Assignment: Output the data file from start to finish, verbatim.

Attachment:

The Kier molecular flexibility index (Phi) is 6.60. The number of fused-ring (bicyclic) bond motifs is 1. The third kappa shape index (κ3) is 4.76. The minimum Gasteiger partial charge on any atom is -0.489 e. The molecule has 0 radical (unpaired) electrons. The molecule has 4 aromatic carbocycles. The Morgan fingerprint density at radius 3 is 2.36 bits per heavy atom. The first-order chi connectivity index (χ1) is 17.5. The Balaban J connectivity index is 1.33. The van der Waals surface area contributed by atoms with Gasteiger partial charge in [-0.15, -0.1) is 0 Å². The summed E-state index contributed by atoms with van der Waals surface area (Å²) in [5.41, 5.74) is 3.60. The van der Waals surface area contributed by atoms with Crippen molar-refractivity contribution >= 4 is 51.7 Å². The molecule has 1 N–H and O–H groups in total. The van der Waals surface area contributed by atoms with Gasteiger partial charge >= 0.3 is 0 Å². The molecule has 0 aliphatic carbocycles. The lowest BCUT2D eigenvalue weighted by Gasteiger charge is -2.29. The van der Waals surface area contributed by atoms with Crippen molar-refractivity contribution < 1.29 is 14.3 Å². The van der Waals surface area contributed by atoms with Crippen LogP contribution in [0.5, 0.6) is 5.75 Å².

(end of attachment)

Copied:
The Kier molecular flexibility index (Phi) is 6.60. The number of fused-ring (bicyclic) bond motifs is 1. The third kappa shape index (κ3) is 4.76. The minimum Gasteiger partial charge on any atom is -0.489 e. The molecule has 0 radical (unpaired) electrons. The molecule has 4 aromatic carbocycles. The Morgan fingerprint density at radius 3 is 2.36 bits per heavy atom. The first-order chi connectivity index (χ1) is 17.5. The Balaban J connectivity index is 1.33. The van der Waals surface area contributed by atoms with Gasteiger partial charge in [-0.15, -0.1) is 0 Å². The summed E-state index contributed by atoms with van der Waals surface area (Å²) in [5.41, 5.74) is 3.60. The van der Waals surface area contributed by atoms with Crippen molar-refractivity contribution >= 4 is 51.7 Å². The molecule has 1 N–H and O–H groups in total. The van der Waals surface area contributed by atoms with Gasteiger partial charge >= 0.3 is 0 Å². The molecule has 0 aliphatic carbocycles. The lowest BCUT2D eigenvalue weighted by Gasteiger charge is -2.29. The van der Waals surface area contributed by atoms with Crippen molar-refractivity contribution < 1.29 is 14.3 Å². The van der Waals surface area contributed by atoms with Crippen LogP contribution in [0.5, 0.6) is 5.75 Å².